Nov 30, 2022 . 3:43pm

Digital twin in retail: the art of the possible

Digital twins in retail: the art of the possible

Today we will shed light on the possible use cases of the operations digital twin in retail industry.

What is a digital twin?

A Digital twin has a broad definition; it is a virtual representation of physical objects, processes, or a combination of the two. That representation, connected to the data layer, reflects the real-time state of the object and/or process and provides the ability to simulate different scenarios predicting the future state.

The near real-time connectivity between the physical and digital worlds transforms how we monitor, control, and manage equipment, systems, and processes, shifting from a reactive to a proactive paradigm. Combining a simulation model, real-time data flow, and machine learning, a digital twin helps managers make better decisions. It can spot critical signals of process execution, customer behavior, and externalities impact, not to mention its ability to predict future scenarios. In the retail industry, the adoption of such a powerful technology has only just begun.

Store digital twin

At the moment, most examples of implementation of digital twins for the retail field are store digital twins, the virtual replicas of the physical store itself. Therefore, most of the cases are focused on store operations - local space utilization, product placement, customer journey management, and the paths robots might follow down store aisles for inventory. You can read more about such examples from the Lowe's case.

Retail industry trends

At the same time, for the last two years, the retail industry incumbents' challenges have been tangent to the supply chain and stock management disruption caused by COVID-19. These disruptions resulted in four out of five (82%) retailers changing their approach to supply chain management because of systemic changes [1]:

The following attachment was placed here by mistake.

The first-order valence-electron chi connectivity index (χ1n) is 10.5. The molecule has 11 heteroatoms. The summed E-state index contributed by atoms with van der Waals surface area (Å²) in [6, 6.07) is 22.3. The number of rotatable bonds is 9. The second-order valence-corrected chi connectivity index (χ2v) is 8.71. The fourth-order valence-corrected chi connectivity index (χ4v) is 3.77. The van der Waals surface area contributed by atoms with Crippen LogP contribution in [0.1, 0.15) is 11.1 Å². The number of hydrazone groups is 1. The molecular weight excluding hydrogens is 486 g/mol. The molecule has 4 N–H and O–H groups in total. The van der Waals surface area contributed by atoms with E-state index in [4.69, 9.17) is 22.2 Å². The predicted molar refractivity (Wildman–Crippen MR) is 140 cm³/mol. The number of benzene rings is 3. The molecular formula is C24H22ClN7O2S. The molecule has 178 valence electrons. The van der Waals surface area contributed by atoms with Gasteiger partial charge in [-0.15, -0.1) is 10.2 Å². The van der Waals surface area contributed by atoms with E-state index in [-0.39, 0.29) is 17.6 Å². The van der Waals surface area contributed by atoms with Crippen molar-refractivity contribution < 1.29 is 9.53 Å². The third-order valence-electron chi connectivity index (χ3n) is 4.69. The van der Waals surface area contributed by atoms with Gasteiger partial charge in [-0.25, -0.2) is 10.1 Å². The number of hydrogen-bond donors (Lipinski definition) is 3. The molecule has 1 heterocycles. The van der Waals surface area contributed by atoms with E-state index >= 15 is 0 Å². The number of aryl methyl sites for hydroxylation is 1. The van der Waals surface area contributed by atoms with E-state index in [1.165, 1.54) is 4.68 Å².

• Fluctuation of the delivery lead time caused by supply chain congestion.

  • Localization of stock due to demand fluctuation entails goods shortage, making just-in-time obsolete.   

  • Visibility and accuracy of inventory management to balance stock flow versus stockpiling 

  • Profit maximizing stock optimization due to demand fluctuation  

  • Supply chain resilience in order to protect against disruption 

Operations digital twin

An operations digital twin is a simulation model replicating operations structure along with various assets, including those in production and supply, finishing and warehousing, logistics, and others facilitating operations execution. Therefore, an operations digital twin identifies areas of operations volatility, uncertainty, and risk, as well as opportunities for optimization, alleviating contemporary retail operational challenges over different impact horizons and positively affecting companies’ financial performance, for example, a 5% reduction in sustainable inventory, a 10% reduction in capital expenditures, and EBITDA growth of 1 to 3 percentage points. [2]